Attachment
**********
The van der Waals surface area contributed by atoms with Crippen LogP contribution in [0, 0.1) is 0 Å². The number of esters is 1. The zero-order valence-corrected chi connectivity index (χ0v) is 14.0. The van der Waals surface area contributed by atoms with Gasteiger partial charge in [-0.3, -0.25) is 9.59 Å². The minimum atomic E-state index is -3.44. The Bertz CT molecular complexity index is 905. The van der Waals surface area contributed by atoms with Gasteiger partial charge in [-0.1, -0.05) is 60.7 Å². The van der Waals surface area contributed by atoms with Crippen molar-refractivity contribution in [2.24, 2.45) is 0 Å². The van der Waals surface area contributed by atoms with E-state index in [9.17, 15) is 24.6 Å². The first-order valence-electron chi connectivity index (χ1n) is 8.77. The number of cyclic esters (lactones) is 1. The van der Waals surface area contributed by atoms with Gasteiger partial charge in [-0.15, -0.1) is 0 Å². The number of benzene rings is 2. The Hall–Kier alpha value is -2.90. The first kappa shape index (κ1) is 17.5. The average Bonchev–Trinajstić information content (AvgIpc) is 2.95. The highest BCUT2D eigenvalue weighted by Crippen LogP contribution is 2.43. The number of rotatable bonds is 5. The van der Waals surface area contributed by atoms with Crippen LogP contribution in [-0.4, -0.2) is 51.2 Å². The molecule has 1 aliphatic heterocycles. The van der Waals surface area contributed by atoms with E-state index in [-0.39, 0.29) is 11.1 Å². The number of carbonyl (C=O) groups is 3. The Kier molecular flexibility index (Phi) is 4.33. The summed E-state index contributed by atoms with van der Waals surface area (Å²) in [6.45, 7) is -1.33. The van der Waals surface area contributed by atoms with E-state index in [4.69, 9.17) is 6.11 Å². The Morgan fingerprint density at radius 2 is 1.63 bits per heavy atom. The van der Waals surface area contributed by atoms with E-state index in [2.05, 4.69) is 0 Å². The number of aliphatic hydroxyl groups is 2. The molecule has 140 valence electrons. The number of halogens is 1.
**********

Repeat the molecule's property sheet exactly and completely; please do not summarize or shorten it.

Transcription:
The van der Waals surface area contributed by atoms with Crippen LogP contribution in [0, 0.1) is 0 Å². The number of esters is 1. The zero-order valence-corrected chi connectivity index (χ0v) is 14.0. The van der Waals surface area contributed by atoms with Gasteiger partial charge in [-0.3, -0.25) is 9.59 Å². The minimum atomic E-state index is -3.44. The Bertz CT molecular complexity index is 905. The van der Waals surface area contributed by atoms with Gasteiger partial charge in [-0.1, -0.05) is 60.7 Å². The van der Waals surface area contributed by atoms with Crippen molar-refractivity contribution in [2.24, 2.45) is 0 Å². The van der Waals surface area contributed by atoms with E-state index in [9.17, 15) is 24.6 Å². The first-order valence-electron chi connectivity index (χ1n) is 8.77. The number of cyclic esters (lactones) is 1. The van der Waals surface area contributed by atoms with Gasteiger partial charge in [-0.15, -0.1) is 0 Å². The number of benzene rings is 2. The Hall–Kier alpha value is -2.90. The first kappa shape index (κ1) is 17.5. The average Bonchev–Trinajstić information content (AvgIpc) is 2.95. The highest BCUT2D eigenvalue weighted by Crippen LogP contribution is 2.43. The number of rotatable bonds is 5. The van der Waals surface area contributed by atoms with Crippen LogP contribution in [-0.4, -0.2) is 51.2 Å². The molecule has 1 aliphatic heterocycles. The van der Waals surface area contributed by atoms with E-state index in [-0.39, 0.29) is 11.1 Å². The number of carbonyl (C=O) groups is 3. The Kier molecular flexibility index (Phi) is 4.33. The summed E-state index contributed by atoms with van der Waals surface area (Å²) in [6.45, 7) is -1.33. The van der Waals surface area contributed by atoms with E-state index in [4.69, 9.17) is 6.11 Å². The Morgan fingerprint density at radius 2 is 1.63 bits per heavy atom. The van der Waals surface area contributed by atoms with E-state index in [2.05, 4.69) is 0 Å². The number of aliphatic hydroxyl groups is 2. The molecule has 140 valence electrons. The number of halogens is 1.